MCA and hudud: Part 3

By Stanley Koh, FMT

Few will disagree that politicians are often trapped in history and history in them. MCA politicians should take heed. Unfortunately, when they throw stones at their rivals, they often forget that they live in a house of glass.

When in 1993 the Kelantan government proposed the law allowing hudud punishments, the two Umno representatives in the state assembly supported it. The law, formally called the Syariah Criminal Code (11) Enactment 1993, was passed in November of that year.

There was no public outcry and the MCA leadership did not threaten to leave Barisan Nasional. The only justification for the silence was that the then prime minister, Dr Mahathir Mohamad, had already objected to the passing of the bill.

Fast forward to the present. MCA President Dr Chua Soi Lek recently said he would pull his party out of BN if its political master, Umno, ever decided to impose hudud. Is he in fact trying to rehash the anti-hudud position that his party took during the campaign for the 1999 general election? The results showed that the ruse worked.

Five years earlier, the MCA publication Guardian featured an article by Dr Ling Liong Sik, in which the then party president remarked: “The MCA has always chosen partners who are moderates and are willing to discuss. Malaysia has no room for extremists and religious fanatics.”

Was he referring to PAS and hudud? The answer lies somewhere in a subsequent sentence: “The DAP, being a party of opportunistic bankrupt politicians who are constantly criticising for the sake of criticism, are a threat to the wellbeing of all Malaysians. I am grateful the hudud law issue has exposed the DAP.”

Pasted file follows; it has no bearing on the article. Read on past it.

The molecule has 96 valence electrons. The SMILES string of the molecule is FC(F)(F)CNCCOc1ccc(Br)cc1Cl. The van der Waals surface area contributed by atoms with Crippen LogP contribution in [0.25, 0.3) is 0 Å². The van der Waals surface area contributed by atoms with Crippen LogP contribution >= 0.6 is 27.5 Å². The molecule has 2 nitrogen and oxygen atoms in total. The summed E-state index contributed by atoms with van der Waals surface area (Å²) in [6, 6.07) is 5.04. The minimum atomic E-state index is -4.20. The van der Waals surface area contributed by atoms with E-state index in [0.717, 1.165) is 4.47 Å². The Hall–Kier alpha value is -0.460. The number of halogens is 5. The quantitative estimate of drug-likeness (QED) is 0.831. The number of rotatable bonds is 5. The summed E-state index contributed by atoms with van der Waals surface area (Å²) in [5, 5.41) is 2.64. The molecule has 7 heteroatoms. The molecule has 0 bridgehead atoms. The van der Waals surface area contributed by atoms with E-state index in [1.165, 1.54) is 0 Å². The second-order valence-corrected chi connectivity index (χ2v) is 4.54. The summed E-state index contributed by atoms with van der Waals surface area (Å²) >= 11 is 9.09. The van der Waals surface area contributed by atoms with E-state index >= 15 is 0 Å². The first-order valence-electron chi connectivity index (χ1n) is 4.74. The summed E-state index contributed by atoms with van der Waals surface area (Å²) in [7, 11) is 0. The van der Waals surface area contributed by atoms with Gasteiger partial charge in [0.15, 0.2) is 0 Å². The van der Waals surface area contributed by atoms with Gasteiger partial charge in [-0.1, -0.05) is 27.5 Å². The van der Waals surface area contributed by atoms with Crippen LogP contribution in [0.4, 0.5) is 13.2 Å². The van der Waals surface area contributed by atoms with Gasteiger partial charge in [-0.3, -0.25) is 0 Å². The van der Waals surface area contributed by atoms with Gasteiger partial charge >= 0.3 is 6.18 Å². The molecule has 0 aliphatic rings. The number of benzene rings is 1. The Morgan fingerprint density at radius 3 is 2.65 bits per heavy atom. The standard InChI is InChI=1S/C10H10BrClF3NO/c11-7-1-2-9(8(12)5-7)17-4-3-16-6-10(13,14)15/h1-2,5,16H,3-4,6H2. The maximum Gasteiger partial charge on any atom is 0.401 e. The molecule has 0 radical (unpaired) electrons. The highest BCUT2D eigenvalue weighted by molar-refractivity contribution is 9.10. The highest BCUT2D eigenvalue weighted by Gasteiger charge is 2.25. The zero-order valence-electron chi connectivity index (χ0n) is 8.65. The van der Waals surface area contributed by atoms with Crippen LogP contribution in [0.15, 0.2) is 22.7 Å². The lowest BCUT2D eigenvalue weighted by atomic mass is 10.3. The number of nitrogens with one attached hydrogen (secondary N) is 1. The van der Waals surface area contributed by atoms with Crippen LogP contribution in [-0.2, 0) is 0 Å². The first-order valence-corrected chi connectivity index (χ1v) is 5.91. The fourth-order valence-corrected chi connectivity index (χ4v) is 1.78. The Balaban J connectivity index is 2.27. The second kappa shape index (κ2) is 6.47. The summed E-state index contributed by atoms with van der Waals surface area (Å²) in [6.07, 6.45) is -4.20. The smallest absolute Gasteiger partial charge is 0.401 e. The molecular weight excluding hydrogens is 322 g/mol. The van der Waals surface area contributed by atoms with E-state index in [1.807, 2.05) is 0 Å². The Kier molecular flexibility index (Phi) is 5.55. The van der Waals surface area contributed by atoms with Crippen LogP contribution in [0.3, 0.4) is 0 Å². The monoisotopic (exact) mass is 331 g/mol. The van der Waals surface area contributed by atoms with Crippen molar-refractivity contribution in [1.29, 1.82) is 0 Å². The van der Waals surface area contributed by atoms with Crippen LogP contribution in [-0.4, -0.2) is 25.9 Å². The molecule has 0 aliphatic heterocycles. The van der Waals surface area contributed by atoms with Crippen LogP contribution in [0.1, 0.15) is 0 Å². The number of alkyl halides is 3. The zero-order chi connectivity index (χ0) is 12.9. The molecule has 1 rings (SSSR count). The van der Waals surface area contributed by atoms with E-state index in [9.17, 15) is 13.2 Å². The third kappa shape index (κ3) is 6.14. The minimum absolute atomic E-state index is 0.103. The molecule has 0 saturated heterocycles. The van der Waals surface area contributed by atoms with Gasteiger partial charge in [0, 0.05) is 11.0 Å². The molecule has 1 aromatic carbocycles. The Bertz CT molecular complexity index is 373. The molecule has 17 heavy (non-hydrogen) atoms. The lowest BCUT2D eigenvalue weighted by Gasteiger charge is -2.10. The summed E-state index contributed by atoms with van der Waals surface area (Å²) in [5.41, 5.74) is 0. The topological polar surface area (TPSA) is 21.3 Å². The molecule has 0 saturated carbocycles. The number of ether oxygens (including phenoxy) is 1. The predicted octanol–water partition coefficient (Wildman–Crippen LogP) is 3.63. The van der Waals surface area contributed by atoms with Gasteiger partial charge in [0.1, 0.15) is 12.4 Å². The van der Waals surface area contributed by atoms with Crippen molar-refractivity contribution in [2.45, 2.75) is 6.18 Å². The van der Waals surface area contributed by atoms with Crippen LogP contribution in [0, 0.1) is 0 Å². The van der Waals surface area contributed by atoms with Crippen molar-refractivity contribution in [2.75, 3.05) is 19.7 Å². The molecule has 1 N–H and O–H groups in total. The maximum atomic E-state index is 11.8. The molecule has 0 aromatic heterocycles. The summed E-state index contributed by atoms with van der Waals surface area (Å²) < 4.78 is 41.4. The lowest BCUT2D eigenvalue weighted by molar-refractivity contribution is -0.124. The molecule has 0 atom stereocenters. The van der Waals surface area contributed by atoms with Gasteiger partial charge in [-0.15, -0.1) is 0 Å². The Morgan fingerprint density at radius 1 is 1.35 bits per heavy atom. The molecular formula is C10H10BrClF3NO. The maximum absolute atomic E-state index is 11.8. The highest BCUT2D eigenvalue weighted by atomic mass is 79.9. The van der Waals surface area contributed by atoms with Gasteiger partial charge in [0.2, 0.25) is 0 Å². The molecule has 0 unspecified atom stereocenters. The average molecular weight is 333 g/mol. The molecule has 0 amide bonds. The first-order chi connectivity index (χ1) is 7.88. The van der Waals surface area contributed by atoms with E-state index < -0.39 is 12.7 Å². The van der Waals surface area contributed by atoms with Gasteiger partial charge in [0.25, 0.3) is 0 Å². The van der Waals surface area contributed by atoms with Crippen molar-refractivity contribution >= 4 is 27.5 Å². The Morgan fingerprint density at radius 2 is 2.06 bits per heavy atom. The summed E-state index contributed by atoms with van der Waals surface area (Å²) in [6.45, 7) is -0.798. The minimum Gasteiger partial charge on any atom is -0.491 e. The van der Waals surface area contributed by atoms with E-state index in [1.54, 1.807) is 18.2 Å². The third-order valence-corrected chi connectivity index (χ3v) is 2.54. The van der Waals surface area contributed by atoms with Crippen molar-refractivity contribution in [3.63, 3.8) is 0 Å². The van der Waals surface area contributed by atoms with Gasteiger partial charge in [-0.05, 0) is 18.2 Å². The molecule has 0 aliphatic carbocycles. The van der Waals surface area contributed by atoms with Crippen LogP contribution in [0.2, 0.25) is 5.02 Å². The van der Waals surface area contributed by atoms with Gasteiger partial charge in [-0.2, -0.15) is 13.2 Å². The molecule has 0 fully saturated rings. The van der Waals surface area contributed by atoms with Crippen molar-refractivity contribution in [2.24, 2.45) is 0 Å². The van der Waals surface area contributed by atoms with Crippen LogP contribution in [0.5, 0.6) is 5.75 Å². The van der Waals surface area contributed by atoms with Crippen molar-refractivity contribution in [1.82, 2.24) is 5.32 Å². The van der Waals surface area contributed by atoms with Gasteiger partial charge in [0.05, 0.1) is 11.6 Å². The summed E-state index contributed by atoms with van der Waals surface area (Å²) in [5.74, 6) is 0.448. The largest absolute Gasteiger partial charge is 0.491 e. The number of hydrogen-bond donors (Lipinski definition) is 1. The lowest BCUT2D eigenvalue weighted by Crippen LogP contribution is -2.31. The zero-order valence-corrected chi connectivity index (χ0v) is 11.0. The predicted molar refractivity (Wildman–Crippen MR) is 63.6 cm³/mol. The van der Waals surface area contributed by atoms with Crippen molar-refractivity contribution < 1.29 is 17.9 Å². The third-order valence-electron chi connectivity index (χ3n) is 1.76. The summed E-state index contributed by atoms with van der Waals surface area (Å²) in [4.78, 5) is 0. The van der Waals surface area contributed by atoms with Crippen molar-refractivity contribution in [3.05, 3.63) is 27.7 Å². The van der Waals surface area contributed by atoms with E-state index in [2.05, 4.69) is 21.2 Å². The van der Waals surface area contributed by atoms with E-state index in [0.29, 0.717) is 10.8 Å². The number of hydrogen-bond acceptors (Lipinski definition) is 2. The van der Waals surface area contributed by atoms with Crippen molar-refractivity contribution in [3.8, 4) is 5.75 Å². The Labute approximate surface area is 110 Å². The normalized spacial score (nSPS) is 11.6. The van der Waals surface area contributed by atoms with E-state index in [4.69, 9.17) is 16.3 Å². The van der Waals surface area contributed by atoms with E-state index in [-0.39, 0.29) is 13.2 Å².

Taliban types

At the MCA-organised forum in 2001, held soon after Mahathir declared Malaysia an Islamic state, Abdul Hamid Othman of the Prime Minister’s Department suggested that MCA should watch out for “Taliban-type” Malays. “We must tell our people that we are already an Islamic state,” said the prime minister’s religious adviser.

He acknowledged that Mahathir’s announcement might frighten the non-Muslims but explained that the idea was to prevent the emergence of the Taliban types.

Hamid in fact tried to teach MCA how to explain the issue to its constituents. He said they should be told that the Malaysian-style Islamic state would be based on locally established traditions and practices as well as universal practices suitable for Malaysians. These would be unlike the practices associated with such countries as Pakistan and Saudi Arabia, which were, according to him, based on local traditions and not necessarily Islamic.

He noted that while men and women were segregated at Saudi airports, for instance, there was no such segregation inside the Grand Mosque in Mecca.

Zainah Anwar, the executive director of Sisters in Islam, spoke at length on the impact of Islam on legal and political systems and the concerns it raises.

Among other things, she said: “Islam 1,400 years ago granted women equal rights unheard of in other religions and societies—the right to divorce, rights of ownership and disposal of property, dowries and the banning of female infanticide.

“We believe that our fellow Malaysians who are non-Muslims have the right to seek clarification, understanding and to express their concerns, their confusion in these uncertain and difficult times as to what is going on in the Muslim world in general.”

She said one of the main concerns of her movement was the “injustice and discrimination” against Muslim women at the hands of religious authorities.

“The challenge for us today, and in many Muslim countries, is the main political conflict—not so much between Muslims and others, but rather among Muslims with contending visions of Islam and the shape of the nation state. And in this battle on what is Islam and who practices the right Islam, it is the status of women that is the first casualty.